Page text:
ANTIGO - For new parents, safety can be a big concern. It's easy to assume your kids are out of harm's way when strapped in a car seat. But car seats aren't always installed the right way.
That's why Antigo's fire department hosts a fitting station that teaches people how to correctly install car seats.
Sheila Rine is a certified child seat technician in Antigo, and is quick to point out common mistakes parents make.
"You're not supposed to move it an inch, side to side; a lot of the times when you check them you can move them loosely. The straps are at or above their shoulders for rear facing or at or above for forward facing. There are a lot of technicalities that you have to look at."
Rine said keeping kids safe is the top priority.
"We just want the kids to be safe. The weather, the roads, the other vehicles…We just want kids to be in the safe seat in the correct way. And to just make sure to follow the rules…There is a law!"
The Antigo Fire Department holds a fitting station on the second Tuesday of each month at 4PM.
TOMAHAWK - A dance group in Tomahawk gets a second opportunity to show thousands of people what small town dancers can do. The Tomahawk Dance Team will perform at the Liberty Bowl half time show in Memphis In two weeks. "We get to go out with a bang," said 17- year- old dancer Emma Gane. At the end of the year seniors Emma Gane and Morgan Dischen will walk away from the dance team that brought them together four years ago.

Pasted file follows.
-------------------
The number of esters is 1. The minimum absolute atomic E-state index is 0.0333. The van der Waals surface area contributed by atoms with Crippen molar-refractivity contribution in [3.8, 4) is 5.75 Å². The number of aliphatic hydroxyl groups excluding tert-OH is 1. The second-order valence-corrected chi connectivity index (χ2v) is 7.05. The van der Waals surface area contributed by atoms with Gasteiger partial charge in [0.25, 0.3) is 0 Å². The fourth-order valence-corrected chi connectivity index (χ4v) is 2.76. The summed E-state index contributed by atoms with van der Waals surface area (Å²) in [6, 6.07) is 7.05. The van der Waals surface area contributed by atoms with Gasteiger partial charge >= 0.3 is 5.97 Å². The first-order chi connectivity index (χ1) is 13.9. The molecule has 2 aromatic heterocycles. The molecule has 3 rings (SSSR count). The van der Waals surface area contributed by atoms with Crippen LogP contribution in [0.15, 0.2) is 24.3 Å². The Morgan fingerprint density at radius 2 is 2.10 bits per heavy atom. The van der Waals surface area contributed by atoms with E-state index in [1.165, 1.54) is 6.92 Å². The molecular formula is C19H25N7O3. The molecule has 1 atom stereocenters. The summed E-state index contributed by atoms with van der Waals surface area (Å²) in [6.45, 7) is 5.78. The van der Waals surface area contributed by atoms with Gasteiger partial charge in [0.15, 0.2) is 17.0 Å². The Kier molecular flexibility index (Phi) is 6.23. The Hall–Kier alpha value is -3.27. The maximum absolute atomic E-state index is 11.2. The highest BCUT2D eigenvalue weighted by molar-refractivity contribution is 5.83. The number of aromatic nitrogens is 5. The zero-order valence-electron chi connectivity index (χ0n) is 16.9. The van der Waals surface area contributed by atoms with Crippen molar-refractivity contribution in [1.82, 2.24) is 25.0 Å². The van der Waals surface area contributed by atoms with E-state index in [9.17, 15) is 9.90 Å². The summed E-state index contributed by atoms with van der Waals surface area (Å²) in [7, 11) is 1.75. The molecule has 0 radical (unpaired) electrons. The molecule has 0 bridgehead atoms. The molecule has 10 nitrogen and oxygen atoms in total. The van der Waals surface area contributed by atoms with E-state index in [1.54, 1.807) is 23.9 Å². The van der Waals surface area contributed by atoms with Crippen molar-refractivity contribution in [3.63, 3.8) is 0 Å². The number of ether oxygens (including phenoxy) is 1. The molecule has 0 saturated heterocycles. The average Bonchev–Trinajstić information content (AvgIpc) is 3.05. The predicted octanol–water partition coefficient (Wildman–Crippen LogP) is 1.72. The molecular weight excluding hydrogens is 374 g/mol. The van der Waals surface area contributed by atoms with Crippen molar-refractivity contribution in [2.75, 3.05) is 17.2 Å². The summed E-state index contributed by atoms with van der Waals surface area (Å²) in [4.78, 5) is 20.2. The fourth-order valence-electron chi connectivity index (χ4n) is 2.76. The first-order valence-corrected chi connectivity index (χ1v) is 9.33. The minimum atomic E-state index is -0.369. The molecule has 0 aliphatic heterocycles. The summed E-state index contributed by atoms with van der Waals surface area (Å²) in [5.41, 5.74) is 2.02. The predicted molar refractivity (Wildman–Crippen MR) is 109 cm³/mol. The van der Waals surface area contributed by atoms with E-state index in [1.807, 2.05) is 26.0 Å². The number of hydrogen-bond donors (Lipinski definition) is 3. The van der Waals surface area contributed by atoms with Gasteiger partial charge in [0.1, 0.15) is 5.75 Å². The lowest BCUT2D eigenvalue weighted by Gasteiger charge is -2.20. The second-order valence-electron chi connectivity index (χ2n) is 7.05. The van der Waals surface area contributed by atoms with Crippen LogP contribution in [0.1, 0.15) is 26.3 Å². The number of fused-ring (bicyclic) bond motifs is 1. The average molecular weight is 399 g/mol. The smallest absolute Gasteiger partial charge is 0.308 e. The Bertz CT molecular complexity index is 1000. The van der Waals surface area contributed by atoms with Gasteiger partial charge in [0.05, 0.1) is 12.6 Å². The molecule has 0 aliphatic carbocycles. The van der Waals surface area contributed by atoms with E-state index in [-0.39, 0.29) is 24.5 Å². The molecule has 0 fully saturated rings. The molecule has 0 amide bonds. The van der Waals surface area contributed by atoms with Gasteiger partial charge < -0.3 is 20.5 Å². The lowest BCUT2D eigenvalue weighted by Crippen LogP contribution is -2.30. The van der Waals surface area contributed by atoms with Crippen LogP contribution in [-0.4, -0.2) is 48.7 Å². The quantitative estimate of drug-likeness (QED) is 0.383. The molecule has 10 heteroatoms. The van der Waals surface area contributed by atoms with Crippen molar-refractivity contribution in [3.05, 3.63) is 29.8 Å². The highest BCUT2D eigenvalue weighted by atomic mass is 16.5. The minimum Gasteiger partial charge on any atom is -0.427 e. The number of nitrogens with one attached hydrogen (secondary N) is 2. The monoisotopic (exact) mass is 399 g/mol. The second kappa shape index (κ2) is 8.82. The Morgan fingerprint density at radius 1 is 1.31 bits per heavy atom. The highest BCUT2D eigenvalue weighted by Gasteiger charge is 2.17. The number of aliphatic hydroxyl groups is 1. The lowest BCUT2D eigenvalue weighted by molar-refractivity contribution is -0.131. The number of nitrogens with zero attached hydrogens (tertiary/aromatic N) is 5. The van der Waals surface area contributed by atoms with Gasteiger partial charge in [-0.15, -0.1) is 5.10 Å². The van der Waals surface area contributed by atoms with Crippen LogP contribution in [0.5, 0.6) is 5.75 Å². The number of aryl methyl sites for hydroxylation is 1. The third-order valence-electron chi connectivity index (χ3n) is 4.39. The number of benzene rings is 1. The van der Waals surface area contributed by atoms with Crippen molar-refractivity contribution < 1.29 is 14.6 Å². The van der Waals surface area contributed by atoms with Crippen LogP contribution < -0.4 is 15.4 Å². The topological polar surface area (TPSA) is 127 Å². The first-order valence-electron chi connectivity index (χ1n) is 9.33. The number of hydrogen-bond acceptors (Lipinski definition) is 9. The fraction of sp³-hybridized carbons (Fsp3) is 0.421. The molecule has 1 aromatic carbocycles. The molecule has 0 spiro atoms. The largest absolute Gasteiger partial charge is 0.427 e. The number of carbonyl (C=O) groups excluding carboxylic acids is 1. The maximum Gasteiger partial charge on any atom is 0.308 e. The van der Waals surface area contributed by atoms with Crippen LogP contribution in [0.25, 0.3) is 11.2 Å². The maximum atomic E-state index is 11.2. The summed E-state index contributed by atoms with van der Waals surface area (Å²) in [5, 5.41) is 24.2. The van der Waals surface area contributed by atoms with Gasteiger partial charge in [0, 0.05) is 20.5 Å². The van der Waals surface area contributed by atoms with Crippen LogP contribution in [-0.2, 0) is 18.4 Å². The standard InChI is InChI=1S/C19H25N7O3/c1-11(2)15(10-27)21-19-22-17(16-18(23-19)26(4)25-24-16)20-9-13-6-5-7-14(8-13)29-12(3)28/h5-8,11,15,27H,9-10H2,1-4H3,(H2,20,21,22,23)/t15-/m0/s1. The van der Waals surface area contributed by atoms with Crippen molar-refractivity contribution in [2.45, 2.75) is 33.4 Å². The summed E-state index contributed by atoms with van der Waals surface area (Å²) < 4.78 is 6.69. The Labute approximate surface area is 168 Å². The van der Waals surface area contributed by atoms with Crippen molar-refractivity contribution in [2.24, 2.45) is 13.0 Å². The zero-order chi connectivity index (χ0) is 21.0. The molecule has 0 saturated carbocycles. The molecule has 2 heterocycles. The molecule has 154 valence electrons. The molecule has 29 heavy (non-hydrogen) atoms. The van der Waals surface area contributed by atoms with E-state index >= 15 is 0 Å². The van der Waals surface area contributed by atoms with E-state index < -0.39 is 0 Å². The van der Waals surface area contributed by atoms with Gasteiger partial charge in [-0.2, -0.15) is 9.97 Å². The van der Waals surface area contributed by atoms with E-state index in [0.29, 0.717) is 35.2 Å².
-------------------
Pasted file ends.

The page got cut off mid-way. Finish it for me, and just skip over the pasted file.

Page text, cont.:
"It's emotional to think about how fast things have gone," said Dischen. However, first they'll step on stage in front of more than 60 thousand people. "It's taking girls from this small town and putting them on this national platform," said Tomahawk Dance Team Coach Marina Olson.
On December 30 the 11 girls on the Tomahawk Dance team will perform during the Liberty Bowl Halftime Show in Memphis Tennessee. "It's just going to be different from our everyday small town life," said first year dance team member Semra Marquardt.
RHINELANDER - Eighth-grader Alexx Huff doesn't practice half-court shots much.
At the end of basketball practice, he's usually too tired to try and make 40-footers. But Huff had plenty of energy two weeks ago, when he stepped onto the court during halftime of a varsity basketball game in Rhinelander.
"I'm really nervous, I'm really shaky," Huff said, remembering the night. "There's a lot of people watching."
Huff was randomly selected to take part a shooting contest held during every game. The contest ends with a half-court shot.
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